Gregory and Rose start dating and he is immediately impressed by her intelligence and sense of humor. It turns out she is one of the few people who actually understands his boring mathematical theories. She is also a great conversationalist and lecturer who helps him better engage his students. Gregory is soon convinced his theory about the no sex thing is right on target.
As for Rose – she is taken by having such a great looking man as Gregory Larkin interested in her in any way. And when Gregory suddenly proposes she accepts even though she finds his theory of “no sex” strange, an opinion echoed by Hannah who adds that it’s also unnatural during one of their enjoyable mother-daughter exchanges. (As an aside – during the premiere of The Mirror Has Two Faces Lauren Bacall was asked about the one element a successful marriage can’t do without. She replied, “If you can’t laugh, forget it!”)
Anyway – Rose and Gregory manage to forge a marriage based on friendship and similar interests and all is dandy. Or so Gregory thinks. Until one morning before the two head off to work when Rose asks, “is it ok if I ask for sex tonight?” or something like that. Gregory spits up his coffee and stammers in agreement so Rose puts her seduction plan into motion. Unfortunately the romantic evening doesn’t go off as planned and Rose gets her heart broken. She returns home to Hannah with deepened insecurities about her physical appearance, which sets the stage for a heart-to-heart with her mother. Hannah feels the loss of her fading beauty, but she can still boast to having been one. Rose wants to know what that was like and asks, which leaves Hannah to think for an entire night about her own life and the fact she’d settled. She confesses to Rose in the morning about her one regret in life – she’d never felt for a man what Rose feels for Gregory. A heartfelt scene results.
One of my favorite things about Lauren Bacall is that there was little, if any, facade to her. What you saw was what you got – what she saw was what she said. This is unlike her character in The Mirror Has Two Faces.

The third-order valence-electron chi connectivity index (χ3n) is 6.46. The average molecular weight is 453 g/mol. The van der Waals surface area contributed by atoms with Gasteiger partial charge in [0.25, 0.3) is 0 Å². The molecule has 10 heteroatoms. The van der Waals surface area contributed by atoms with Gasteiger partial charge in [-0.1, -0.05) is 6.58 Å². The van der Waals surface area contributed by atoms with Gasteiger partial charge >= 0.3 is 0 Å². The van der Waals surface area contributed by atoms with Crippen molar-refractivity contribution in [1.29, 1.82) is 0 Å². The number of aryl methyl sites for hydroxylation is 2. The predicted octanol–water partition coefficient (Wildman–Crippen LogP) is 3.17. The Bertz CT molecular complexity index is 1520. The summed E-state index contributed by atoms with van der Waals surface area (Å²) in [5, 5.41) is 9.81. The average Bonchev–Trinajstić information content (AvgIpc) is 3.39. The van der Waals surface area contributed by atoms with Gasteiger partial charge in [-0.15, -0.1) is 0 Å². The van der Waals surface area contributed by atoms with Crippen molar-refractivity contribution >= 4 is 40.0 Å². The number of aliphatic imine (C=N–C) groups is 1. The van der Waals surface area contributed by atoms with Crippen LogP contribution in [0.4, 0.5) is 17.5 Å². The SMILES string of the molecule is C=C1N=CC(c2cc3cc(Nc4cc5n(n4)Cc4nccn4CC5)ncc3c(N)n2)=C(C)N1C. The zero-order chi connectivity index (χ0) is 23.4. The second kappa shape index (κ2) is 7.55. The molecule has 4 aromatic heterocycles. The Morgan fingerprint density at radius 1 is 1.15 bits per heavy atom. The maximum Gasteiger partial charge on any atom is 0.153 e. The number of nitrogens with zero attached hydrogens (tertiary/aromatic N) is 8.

Playing a woman who places a lot of important on physical beauty and appearances, Hannah ends up affectingly vulnerable when the facade is stripped away. What I like best about the scene in the kitchen the morning after a night of regret is that there is exhaustion and there is mourning, but there are no tears from Hannah, which makes it that much more powerful. Barbra Streisand kept Lauren Bacall up all night to make sure she looked and sounded physically tired during this scene. It worked on all levels. A mirror held up on a lifetime recounted in a few moments. You don’t like what you see, but you have to accept it.
Lauren Bacall received her only competitive Academy Award nomination for her performance in The Mirror Has Two Faces, as well as one of her two BAFTA nominations – the other was for Don Siegel’s The Shootist (1976). She also won her one and only competitive Golden Globe Award for this movie with the Award presented by Mirror co-star Jeff Bridges.
The Mirror Has Two Faces proved an important film in the legendary career of Lauren Bacall. That’s the reason I chose this as the subject of my submission to the Lauren Bacall Blogathon hosted by In the Good Old Days of Classic Hollywood to commemorate the anniversary of Bacall’s birthday on September 16th, 1924.
Upon learning of Lauren Bacall’s death Barbra Streisand said, “It was my privilege to have known her, to have acted with her and to have directed her. And, most of all, to have had her as a wise and loving friend. She was an original.”
Be sure to visit the Lauren Bacall Blogathon to read many more entries dedicated to one of the screen’s great beauties and talents. Bacall will never be forgotten.